The idea is to pass the prestigious mayorship around to as many council members as possible.
But the practice has left some mayors frustrated at how fast time passes and how slow progress is made on their goals as mayor.
It doesn't help that the mayor is primarily a figurehead position, elected by fellow City Council members to chair meetings, cut ribbons at groundbreaking ceremonies or speak at special occasions, and participate in setting meeting agendas.
Some mayors have made effective use of the Teddy Roosevelt-style "bully pulpit" the office provides, sometimes seen as privately using more bully than pulpit.
Historically, some mayors have been courageous and others timid, even cowed, by other members with private agendas. A few have left the mayor's seat so frustrated they just didn't want to talk about it.
But Mayor Scharff, a third through his term, exudes enthusiasm in his personal drive to move things along. Under his nudging, even council meetings have picked up the pace, most ending well before midnight.
His agenda for the most part matches priorities set by the council at its annual spring retreat and reflects major issues confronting the city.
The biggest item for Scharff goes under the deceptively simple term of infrastructure.
"We are going to stop underfunding our infrastructure," Scharff declared. "We have earmarked an extra $2.5 million to $3 million. That's to the 'keep-up' part of it. Now we're looking at solving the 'catch-up' part. And then we're looking at fixing all of the long-term stuff. That's why we have the Infrastructure Committee, which is going to focus on how we make sure that we catch up, redo all our infrastructure that needs to be done, and then keep up in the future.
"Because what previous councils did, frankly, was take the money and spend it on pensions and benefits, and on other things. ... The easiest thing to do in a bad budget (year) is to cut your infrastructure." The term encompasses two biggies: a new public-safety building (sometimes called the "police building" or "police headquarters"), and a decades-long challenge known as "fiber to the premises," formerly "fiber to the home" — meaning high-speed Internet citywide.
Three other subjects top Scharff's personal agenda: (1) continuing the push to trim city employee pensions and retirement benefits; (2) extending retail commercial areas throughout downtown and filling in "dead zones" where non-retail businesses exist at street level; and (3) extending no-smoking areas beyond to all parks and perhaps even commercial streets and sidewalks.
The new public-safety building by any name is now estimated to cost about $50 million, trimmed from an earlier high of about $81 million. If the city needs to fund it, voters must give two-thirds approval to a bond measure, likely part of a larger "infrastructure bond." Yet surveys show that while a majority of voters would support a new headquarters building, achieving the magic 66.7 percent would be elusive.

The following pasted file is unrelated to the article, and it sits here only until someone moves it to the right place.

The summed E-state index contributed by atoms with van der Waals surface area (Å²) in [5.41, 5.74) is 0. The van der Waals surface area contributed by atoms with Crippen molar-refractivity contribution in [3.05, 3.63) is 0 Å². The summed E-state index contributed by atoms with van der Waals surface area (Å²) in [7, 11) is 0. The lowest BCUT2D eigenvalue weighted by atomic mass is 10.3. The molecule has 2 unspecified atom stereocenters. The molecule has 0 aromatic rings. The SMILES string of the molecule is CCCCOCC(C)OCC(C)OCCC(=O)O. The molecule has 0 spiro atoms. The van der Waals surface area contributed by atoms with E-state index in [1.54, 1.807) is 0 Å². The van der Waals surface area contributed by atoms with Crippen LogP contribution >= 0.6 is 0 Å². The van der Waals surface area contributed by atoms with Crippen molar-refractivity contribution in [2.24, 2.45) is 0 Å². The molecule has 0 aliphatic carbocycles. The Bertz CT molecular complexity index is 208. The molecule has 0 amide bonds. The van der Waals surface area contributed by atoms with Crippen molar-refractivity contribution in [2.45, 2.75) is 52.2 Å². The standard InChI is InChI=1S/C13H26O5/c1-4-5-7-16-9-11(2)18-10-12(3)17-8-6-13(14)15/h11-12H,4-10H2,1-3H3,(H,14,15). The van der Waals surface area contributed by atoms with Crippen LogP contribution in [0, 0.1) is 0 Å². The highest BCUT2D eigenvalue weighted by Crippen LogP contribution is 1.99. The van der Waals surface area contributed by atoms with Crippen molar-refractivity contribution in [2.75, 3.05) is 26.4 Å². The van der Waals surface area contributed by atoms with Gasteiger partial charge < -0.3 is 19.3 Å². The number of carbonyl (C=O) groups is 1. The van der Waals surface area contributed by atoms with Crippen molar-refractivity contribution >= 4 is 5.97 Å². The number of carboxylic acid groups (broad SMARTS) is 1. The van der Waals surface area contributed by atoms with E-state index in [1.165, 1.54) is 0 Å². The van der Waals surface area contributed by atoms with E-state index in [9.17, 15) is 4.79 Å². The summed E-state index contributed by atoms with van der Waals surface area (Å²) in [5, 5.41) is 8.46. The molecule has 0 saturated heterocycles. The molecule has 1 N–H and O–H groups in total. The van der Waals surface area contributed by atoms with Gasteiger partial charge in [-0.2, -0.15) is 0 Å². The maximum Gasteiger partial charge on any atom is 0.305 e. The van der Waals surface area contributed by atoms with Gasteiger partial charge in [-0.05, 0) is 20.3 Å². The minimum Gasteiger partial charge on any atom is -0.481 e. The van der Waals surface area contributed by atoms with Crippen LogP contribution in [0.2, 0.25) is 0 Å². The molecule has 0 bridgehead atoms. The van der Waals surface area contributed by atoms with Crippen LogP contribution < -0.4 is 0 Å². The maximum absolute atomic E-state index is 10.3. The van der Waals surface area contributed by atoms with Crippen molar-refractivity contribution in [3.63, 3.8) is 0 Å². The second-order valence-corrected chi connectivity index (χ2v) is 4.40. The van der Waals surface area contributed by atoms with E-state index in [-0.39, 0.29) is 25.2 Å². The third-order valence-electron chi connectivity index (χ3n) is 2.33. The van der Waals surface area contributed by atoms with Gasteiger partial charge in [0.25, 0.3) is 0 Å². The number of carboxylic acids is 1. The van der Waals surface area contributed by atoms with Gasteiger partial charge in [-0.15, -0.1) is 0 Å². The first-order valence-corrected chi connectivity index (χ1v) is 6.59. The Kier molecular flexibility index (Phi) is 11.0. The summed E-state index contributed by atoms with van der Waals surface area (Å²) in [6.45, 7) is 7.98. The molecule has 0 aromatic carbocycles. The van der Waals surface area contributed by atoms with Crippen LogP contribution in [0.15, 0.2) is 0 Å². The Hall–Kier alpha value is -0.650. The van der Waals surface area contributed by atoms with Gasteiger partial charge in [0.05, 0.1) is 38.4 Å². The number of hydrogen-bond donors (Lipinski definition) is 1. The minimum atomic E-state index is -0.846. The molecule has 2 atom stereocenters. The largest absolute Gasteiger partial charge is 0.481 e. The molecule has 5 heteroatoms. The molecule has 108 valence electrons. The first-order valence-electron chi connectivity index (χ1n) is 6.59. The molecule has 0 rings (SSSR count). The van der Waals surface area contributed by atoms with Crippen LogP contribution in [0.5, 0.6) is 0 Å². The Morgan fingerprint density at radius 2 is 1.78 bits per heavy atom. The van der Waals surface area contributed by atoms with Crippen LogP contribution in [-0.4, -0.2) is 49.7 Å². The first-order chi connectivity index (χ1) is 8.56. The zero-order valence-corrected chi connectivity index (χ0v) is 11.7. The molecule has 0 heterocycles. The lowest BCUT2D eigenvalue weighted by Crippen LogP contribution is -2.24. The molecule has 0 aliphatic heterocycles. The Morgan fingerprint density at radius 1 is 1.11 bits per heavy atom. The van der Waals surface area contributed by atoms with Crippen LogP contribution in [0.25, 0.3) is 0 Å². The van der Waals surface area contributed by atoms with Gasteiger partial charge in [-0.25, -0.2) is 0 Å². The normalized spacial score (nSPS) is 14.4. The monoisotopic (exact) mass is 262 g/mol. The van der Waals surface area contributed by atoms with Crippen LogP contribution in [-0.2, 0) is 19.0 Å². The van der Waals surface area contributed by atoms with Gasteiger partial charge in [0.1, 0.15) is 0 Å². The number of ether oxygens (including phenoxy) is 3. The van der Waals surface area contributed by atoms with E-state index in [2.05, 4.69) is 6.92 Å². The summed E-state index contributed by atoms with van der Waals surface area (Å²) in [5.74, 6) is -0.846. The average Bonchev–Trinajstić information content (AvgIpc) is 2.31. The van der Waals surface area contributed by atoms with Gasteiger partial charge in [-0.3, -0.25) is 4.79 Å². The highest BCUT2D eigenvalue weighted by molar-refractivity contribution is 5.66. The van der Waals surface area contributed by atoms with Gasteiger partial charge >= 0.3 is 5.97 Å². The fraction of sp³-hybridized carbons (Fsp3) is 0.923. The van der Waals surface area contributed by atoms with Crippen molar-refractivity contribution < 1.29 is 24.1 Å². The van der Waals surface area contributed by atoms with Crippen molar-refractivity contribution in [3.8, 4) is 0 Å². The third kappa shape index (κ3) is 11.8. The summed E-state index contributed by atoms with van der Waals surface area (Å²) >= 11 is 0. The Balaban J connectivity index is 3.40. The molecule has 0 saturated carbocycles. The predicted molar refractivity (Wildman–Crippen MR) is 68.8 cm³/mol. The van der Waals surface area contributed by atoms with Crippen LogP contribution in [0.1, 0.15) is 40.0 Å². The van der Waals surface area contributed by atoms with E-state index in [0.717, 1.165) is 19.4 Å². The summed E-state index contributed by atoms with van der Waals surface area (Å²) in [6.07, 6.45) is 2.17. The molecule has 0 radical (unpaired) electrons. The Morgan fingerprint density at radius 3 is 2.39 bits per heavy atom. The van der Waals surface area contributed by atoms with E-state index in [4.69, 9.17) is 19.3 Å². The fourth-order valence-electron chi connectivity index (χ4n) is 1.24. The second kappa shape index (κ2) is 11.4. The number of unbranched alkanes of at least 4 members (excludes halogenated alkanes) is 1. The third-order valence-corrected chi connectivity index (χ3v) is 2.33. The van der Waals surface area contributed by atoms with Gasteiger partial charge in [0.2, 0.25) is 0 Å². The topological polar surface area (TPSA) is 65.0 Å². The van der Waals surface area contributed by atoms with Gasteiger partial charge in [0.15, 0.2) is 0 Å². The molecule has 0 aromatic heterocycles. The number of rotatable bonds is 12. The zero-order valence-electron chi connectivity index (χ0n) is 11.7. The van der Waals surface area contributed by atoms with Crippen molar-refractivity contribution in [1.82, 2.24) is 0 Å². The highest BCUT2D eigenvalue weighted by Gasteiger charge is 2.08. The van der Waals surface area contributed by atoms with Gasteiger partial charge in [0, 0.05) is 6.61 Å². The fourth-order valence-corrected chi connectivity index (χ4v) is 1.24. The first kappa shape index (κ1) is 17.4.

Instead, developer Jay Paul has proposed that he pay for the land and headquarters building as a major public benefit in return for a dense development along Park Boulevard just south of Oregon Expressway, replacing a building that housed AOL for a time.
The public-safety building site is across Park, extending to the Caltrain tracks. Yet it has serious problems with access and configuration, Police Chief Dennis Burns last week told the Planning and Transportation Commission in response to a question.
Those problems can likely be worked out, with some compromises, Scharff believes, echoed by City Manager James Keene in a telephone interview Tuesday. Keene said architects for the city and Jay Paul have made "positive progress" to make the building work effectively. An update is scheduled to be made to the city's Infrastructure Committee at its May 7 meeting.
Without the public-safety building, "I'm actually hopeful we don't have to go out to the public for a bond measure" for any infrastructure items, Scharff said.
The other big-ticket item that has stymied Palo Alto officials literally since the 1980s is a high-speed fiber-optic Internet connection to homes and businesses throughout Palo Alto, an off-ramp to the global Internet superhighway, so to speak.
"My belief is that fiber to the premises is the right thing and we should do it," Scharff said. "But we obviously need to have a thoughtful approach and that's why we need to have a committee. We need to decide if we want to spend the money, and if it makes sense."
In the big picture, "If we're going to do it we should do it and if we're not going to do it we should say why we're not going to do it."
"Then we should have things like — and they're not mutually exclusive — wi-fi (wireless Internet) downtown, or at least wi-fi hotspots like we're doing at Cogswell Park. We should get those kind of things done."
Then comes pensions and benefits.
"The other big push since I've been on the council is pensions and benefits," Scharff noted. "The biggest thing was getting rid of binding arbitration for police and fire. You run into all these equity issues, you see. If you can't make changes in police and fire then everyone else thinks it's unfair. So it affects all of your bargaining groups and it creates huge resentment that they are favored groups."
He sees a growing sense of interest in seeking for "best practices" in lieu of an emphasis on union rules within the Fire Department.
Scharff said he feels especially passionate about extending and reinvigorating street-level retail commercial areas, including working to reduce dead zones of non-retail businesses at street level.
Finally, he would like to see a major expansion of no-smoking areas, beyond small parks to all parks and even, for health and other concerns, to commercial areas generally. Where there's smoke there's ire.